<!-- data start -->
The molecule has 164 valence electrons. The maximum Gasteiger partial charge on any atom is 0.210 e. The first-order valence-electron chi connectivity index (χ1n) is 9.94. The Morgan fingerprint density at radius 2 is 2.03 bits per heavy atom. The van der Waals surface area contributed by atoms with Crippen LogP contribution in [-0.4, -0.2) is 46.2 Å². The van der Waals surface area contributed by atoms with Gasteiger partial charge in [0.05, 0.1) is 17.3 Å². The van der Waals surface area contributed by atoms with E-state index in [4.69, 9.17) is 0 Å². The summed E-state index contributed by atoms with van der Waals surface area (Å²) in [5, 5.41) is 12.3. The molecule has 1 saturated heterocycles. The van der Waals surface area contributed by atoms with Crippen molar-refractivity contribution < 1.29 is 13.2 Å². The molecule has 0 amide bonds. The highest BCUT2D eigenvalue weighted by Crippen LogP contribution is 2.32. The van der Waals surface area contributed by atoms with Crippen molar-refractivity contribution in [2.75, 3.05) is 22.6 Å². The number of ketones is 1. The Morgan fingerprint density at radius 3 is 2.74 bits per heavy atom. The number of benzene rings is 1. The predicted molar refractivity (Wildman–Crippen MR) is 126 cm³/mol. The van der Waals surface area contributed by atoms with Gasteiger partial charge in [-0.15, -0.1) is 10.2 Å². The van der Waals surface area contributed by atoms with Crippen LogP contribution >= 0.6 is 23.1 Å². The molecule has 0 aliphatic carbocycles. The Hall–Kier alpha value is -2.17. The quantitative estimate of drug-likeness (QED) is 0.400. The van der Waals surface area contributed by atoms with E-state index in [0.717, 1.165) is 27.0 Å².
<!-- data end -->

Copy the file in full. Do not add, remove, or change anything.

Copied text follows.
The molecule has 164 valence electrons. The maximum Gasteiger partial charge on any atom is 0.210 e. The first-order valence-electron chi connectivity index (χ1n) is 9.94. The Morgan fingerprint density at radius 2 is 2.03 bits per heavy atom. The van der Waals surface area contributed by atoms with Crippen LogP contribution in [-0.4, -0.2) is 46.2 Å². The van der Waals surface area contributed by atoms with Gasteiger partial charge in [0.05, 0.1) is 17.3 Å². The van der Waals surface area contributed by atoms with E-state index in [4.69, 9.17) is 0 Å². The summed E-state index contributed by atoms with van der Waals surface area (Å²) in [5, 5.41) is 12.3. The molecule has 1 saturated heterocycles. The van der Waals surface area contributed by atoms with Crippen molar-refractivity contribution < 1.29 is 13.2 Å². The molecule has 0 amide bonds. The highest BCUT2D eigenvalue weighted by Crippen LogP contribution is 2.32. The van der Waals surface area contributed by atoms with Crippen molar-refractivity contribution in [2.75, 3.05) is 22.6 Å². The number of ketones is 1. The Morgan fingerprint density at radius 3 is 2.74 bits per heavy atom. The number of benzene rings is 1. The predicted molar refractivity (Wildman–Crippen MR) is 126 cm³/mol. The van der Waals surface area contributed by atoms with Gasteiger partial charge in [-0.15, -0.1) is 10.2 Å². The van der Waals surface area contributed by atoms with Crippen LogP contribution >= 0.6 is 23.1 Å². The molecule has 0 aliphatic carbocycles. The Hall–Kier alpha value is -2.17. The quantitative estimate of drug-likeness (QED) is 0.400. The van der Waals surface area contributed by atoms with E-state index in [0.717, 1.165) is 27.0 Å².